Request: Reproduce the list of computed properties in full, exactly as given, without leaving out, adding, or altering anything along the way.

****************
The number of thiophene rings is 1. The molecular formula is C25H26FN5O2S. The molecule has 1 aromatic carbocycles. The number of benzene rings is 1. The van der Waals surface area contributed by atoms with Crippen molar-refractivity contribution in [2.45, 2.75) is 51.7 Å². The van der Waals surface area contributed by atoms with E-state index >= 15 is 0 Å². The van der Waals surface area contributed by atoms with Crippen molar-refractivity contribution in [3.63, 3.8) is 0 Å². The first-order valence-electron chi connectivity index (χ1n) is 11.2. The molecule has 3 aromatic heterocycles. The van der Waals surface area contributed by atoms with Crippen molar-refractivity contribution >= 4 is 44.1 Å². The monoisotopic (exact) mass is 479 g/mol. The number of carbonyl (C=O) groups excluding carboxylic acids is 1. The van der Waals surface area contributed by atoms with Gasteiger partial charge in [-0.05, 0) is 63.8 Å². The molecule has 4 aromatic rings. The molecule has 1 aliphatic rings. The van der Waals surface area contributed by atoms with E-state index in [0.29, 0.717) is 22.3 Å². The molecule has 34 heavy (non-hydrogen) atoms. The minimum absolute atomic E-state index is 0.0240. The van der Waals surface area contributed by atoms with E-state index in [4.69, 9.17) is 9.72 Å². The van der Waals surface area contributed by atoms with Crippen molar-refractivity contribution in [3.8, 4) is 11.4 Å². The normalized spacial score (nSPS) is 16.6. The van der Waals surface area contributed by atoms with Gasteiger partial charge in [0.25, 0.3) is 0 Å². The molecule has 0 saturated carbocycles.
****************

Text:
The number of thiophene rings is 1. The molecular formula is C25H26FN5O2S. The molecule has 1 aromatic carbocycles. The number of benzene rings is 1. The van der Waals surface area contributed by atoms with Crippen molar-refractivity contribution in [2.45, 2.75) is 51.7 Å². The van der Waals surface area contributed by atoms with E-state index >= 15 is 0 Å². The van der Waals surface area contributed by atoms with Crippen molar-refractivity contribution in [3.63, 3.8) is 0 Å². The first-order valence-electron chi connectivity index (χ1n) is 11.2. The molecule has 3 aromatic heterocycles. The van der Waals surface area contributed by atoms with Crippen molar-refractivity contribution >= 4 is 44.1 Å². The monoisotopic (exact) mass is 479 g/mol. The number of carbonyl (C=O) groups excluding carboxylic acids is 1. The van der Waals surface area contributed by atoms with Gasteiger partial charge in [-0.05, 0) is 63.8 Å². The molecule has 4 aromatic rings. The molecule has 1 aliphatic rings. The van der Waals surface area contributed by atoms with E-state index in [0.29, 0.717) is 22.3 Å². The molecule has 34 heavy (non-hydrogen) atoms. The minimum absolute atomic E-state index is 0.0240. The van der Waals surface area contributed by atoms with E-state index in [4.69, 9.17) is 9.72 Å². The van der Waals surface area contributed by atoms with Crippen molar-refractivity contribution in [3.8, 4) is 11.4 Å². The normalized spacial score (nSPS) is 16.6. The van der Waals surface area contributed by atoms with Gasteiger partial charge in [0.25, 0.3) is 0 Å². The molecule has 0 saturated carbocycles.